The term Black Swan was coined by Nassim Nicholas Taleb, a finance professor, and former Wall Street quant trader, and was popularized after the meltdown that resulting after the Financial crisis of 2008.
Per Investopedia, the definition of a black swan event is:
A black swan is an unpredictable event that is beyond what is normally expected of a situation and has potentially severe consequences. Black swan events are characterized by their extreme rarity, their severe impact, and the practice of explaining widespread failure to predict them as simple folly in hindsight.
It seems to me, the defining characteristic of a black swan event is they are “ … characterized by their extreme rarity..”. Let’s look at some “black swans”
Coronavirus: The Black Swan of 2020 from Sequoia
In this widely read warning, Coronavirus is identified as a black swan. Is it? Well, its a pandemic. So are pandemics black swans? Are pandemics “… characterized by their extreme rarity..” So you may ask when was the last pandemic? Well, the last pandemic before Coronavirus killed 954,000 people in 2017. It’s called HIV/AIDS.
On 8 August 2014, the WHO has declared the Ebola virus outbreak a public health emergency of international concern. Over 11,00 people died from the virus from 2013–2016.
The “Hong Kong Flu” was first detected in Hong Kong in early 1968, and spread to the United States later that year. It killed approximately one million people in 1968/1969 worldwide including 34,000 deaths in the United States.
In 1967, the World Health Organization estimated that 15 million people contracted smallpox, and two million died in that year.
Now I could go on and on and on. But pandemics aren’t black swans that occur rarely. They occur all the time.
Black Swans In Investing
Going back to Investopedia, in what seems pretty random to me they say
- “Downturns or crashes such as Black Monday, the stock market crash of 1987 or the internet bubble of 2000 were relatively model-able” — so not black swans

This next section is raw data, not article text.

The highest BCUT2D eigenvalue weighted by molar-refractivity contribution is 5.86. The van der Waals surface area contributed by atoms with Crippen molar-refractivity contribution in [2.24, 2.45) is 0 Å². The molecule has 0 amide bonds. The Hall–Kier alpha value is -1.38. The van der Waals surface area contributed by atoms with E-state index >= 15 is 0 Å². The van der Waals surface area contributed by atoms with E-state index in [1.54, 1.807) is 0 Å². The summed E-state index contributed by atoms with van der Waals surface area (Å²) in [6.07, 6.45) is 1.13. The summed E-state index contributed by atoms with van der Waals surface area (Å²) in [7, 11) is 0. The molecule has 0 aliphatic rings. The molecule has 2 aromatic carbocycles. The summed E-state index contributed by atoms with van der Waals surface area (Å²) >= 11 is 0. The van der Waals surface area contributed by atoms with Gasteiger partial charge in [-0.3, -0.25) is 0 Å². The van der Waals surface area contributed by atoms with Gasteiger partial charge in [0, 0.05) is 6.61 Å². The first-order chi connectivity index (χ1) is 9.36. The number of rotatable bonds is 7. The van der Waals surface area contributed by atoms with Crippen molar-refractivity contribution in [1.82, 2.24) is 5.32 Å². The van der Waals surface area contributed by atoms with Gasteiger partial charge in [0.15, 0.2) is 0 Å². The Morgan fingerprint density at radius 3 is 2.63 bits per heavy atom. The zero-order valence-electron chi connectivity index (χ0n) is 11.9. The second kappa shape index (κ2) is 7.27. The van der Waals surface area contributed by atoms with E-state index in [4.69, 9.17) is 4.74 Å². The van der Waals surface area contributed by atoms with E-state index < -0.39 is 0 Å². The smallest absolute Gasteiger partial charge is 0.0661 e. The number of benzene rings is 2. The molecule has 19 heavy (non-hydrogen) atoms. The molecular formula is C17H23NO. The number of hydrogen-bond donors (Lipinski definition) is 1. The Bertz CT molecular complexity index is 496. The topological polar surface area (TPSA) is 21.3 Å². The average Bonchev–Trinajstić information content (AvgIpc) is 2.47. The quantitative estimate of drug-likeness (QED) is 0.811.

- “… but the Sept. 11 attacks were far less so. And who really expected Enron to implode? As for Bernie Madoff, one could argue either way.” — the first two are black swans, the last maybe.
More enlightening, there was an article posted in Data-Driven Investor titled “9 Black Swan Events that changed the Financial World”:
So that’s 9 black swans in 20 years. That statement is an oxymoron. You can’t have 9 “extremely rare” events in 20 years.
Why Do We Call Them Black Swans
We call them black swans because we can’t predict them.
I get that the definition of “rare” is open to interpretation. A statement as simple as “three times a week” can be interpreted as “almost never” or “constantly”:
But calling things like the Coronavirus a “black swan” gives cover to Trump for not being prepared. Michael Lewis understands this. in his latest book “The Fifth Risk” he presciently predicted the disaster Trump was creating by hollowing out government departments that worked to prevent “rare” events.
Calling the mortgage meltdown in 2008 a black swan lets all the CEOs of insolvent banks off the hook. What could they have done?
And on and on and on.
Most things we call black swans happen ALL the time. So we should be prepared. Because the part of the Investopedia definition that is true of events we call black swans is “.. their severe impact.”